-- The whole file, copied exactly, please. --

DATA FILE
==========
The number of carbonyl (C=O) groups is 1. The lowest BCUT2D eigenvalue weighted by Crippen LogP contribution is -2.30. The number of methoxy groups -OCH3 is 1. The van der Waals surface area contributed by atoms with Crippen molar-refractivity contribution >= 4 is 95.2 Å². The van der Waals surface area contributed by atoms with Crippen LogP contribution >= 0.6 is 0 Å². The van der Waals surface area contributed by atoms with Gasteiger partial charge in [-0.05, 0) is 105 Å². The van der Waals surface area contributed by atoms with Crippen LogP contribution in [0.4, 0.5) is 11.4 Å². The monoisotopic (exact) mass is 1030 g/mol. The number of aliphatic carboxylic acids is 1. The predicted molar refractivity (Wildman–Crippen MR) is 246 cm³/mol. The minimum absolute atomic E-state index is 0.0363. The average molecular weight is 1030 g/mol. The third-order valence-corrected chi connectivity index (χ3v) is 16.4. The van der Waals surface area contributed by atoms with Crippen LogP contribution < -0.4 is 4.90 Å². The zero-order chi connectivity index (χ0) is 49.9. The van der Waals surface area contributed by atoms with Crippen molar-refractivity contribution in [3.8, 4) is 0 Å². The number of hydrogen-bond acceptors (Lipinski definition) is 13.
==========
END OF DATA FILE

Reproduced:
The number of carbonyl (C=O) groups is 1. The lowest BCUT2D eigenvalue weighted by Crippen LogP contribution is -2.30. The number of methoxy groups -OCH3 is 1. The van der Waals surface area contributed by atoms with Crippen molar-refractivity contribution >= 4 is 95.2 Å². The van der Waals surface area contributed by atoms with Crippen LogP contribution >= 0.6 is 0 Å². The van der Waals surface area contributed by atoms with Gasteiger partial charge in [-0.05, 0) is 105 Å². The van der Waals surface area contributed by atoms with Crippen LogP contribution in [0.4, 0.5) is 11.4 Å². The monoisotopic (exact) mass is 1030 g/mol. The number of aliphatic carboxylic acids is 1. The predicted molar refractivity (Wildman–Crippen MR) is 246 cm³/mol. The minimum absolute atomic E-state index is 0.0363. The average molecular weight is 1030 g/mol. The third-order valence-corrected chi connectivity index (χ3v) is 16.4. The van der Waals surface area contributed by atoms with Crippen LogP contribution < -0.4 is 4.90 Å². The zero-order chi connectivity index (χ0) is 49.9. The van der Waals surface area contributed by atoms with Crippen molar-refractivity contribution in [3.8, 4) is 0 Å². The number of hydrogen-bond acceptors (Lipinski definition) is 13.